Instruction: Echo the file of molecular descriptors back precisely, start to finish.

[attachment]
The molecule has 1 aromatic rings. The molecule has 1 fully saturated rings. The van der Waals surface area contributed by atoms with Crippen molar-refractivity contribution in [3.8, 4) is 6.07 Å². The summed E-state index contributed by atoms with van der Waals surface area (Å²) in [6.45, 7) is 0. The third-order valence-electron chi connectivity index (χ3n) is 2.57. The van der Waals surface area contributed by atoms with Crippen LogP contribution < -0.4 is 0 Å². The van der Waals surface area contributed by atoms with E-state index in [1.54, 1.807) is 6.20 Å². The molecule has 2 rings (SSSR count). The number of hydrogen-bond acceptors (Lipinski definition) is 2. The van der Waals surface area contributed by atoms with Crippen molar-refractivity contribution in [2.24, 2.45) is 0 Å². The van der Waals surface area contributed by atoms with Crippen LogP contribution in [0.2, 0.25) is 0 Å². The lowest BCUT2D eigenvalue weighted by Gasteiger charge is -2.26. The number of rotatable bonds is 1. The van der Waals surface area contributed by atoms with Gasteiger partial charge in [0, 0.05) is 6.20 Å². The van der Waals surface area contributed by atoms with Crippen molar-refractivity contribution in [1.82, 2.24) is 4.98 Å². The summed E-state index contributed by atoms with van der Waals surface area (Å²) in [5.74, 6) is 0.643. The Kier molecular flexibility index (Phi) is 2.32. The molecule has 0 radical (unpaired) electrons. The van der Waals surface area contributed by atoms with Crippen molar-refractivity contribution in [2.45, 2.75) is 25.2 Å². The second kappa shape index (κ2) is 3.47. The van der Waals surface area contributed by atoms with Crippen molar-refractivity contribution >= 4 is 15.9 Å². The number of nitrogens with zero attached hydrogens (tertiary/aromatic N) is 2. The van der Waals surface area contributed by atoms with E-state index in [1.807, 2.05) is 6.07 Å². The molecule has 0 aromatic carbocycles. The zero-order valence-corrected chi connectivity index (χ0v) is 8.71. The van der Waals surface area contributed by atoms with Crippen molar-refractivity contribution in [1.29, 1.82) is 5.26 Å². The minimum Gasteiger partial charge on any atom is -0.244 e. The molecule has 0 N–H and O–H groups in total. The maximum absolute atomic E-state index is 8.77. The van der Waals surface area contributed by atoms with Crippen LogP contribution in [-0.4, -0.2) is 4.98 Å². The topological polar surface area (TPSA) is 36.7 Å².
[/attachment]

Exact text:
The molecule has 1 aromatic rings. The molecule has 1 fully saturated rings. The van der Waals surface area contributed by atoms with Crippen molar-refractivity contribution in [3.8, 4) is 6.07 Å². The summed E-state index contributed by atoms with van der Waals surface area (Å²) in [6.45, 7) is 0. The third-order valence-electron chi connectivity index (χ3n) is 2.57. The van der Waals surface area contributed by atoms with Crippen LogP contribution < -0.4 is 0 Å². The van der Waals surface area contributed by atoms with E-state index in [1.54, 1.807) is 6.20 Å². The molecule has 2 rings (SSSR count). The number of hydrogen-bond acceptors (Lipinski definition) is 2. The van der Waals surface area contributed by atoms with Crippen molar-refractivity contribution in [2.24, 2.45) is 0 Å². The van der Waals surface area contributed by atoms with Crippen LogP contribution in [0.2, 0.25) is 0 Å². The lowest BCUT2D eigenvalue weighted by Gasteiger charge is -2.26. The number of rotatable bonds is 1. The van der Waals surface area contributed by atoms with Gasteiger partial charge in [0, 0.05) is 6.20 Å². The van der Waals surface area contributed by atoms with Crippen molar-refractivity contribution in [1.82, 2.24) is 4.98 Å². The summed E-state index contributed by atoms with van der Waals surface area (Å²) in [5.74, 6) is 0.643. The Kier molecular flexibility index (Phi) is 2.32. The molecule has 0 radical (unpaired) electrons. The van der Waals surface area contributed by atoms with Crippen molar-refractivity contribution in [2.45, 2.75) is 25.2 Å². The second kappa shape index (κ2) is 3.47. The van der Waals surface area contributed by atoms with Crippen molar-refractivity contribution >= 4 is 15.9 Å². The number of nitrogens with zero attached hydrogens (tertiary/aromatic N) is 2. The van der Waals surface area contributed by atoms with E-state index in [1.807, 2.05) is 6.07 Å². The molecule has 0 aromatic carbocycles. The zero-order valence-corrected chi connectivity index (χ0v) is 8.71. The van der Waals surface area contributed by atoms with Crippen molar-refractivity contribution in [1.29, 1.82) is 5.26 Å². The minimum Gasteiger partial charge on any atom is -0.244 e. The molecule has 0 N–H and O–H groups in total. The maximum absolute atomic E-state index is 8.77. The van der Waals surface area contributed by atoms with Crippen LogP contribution in [-0.4, -0.2) is 4.98 Å². The topological polar surface area (TPSA) is 36.7 Å².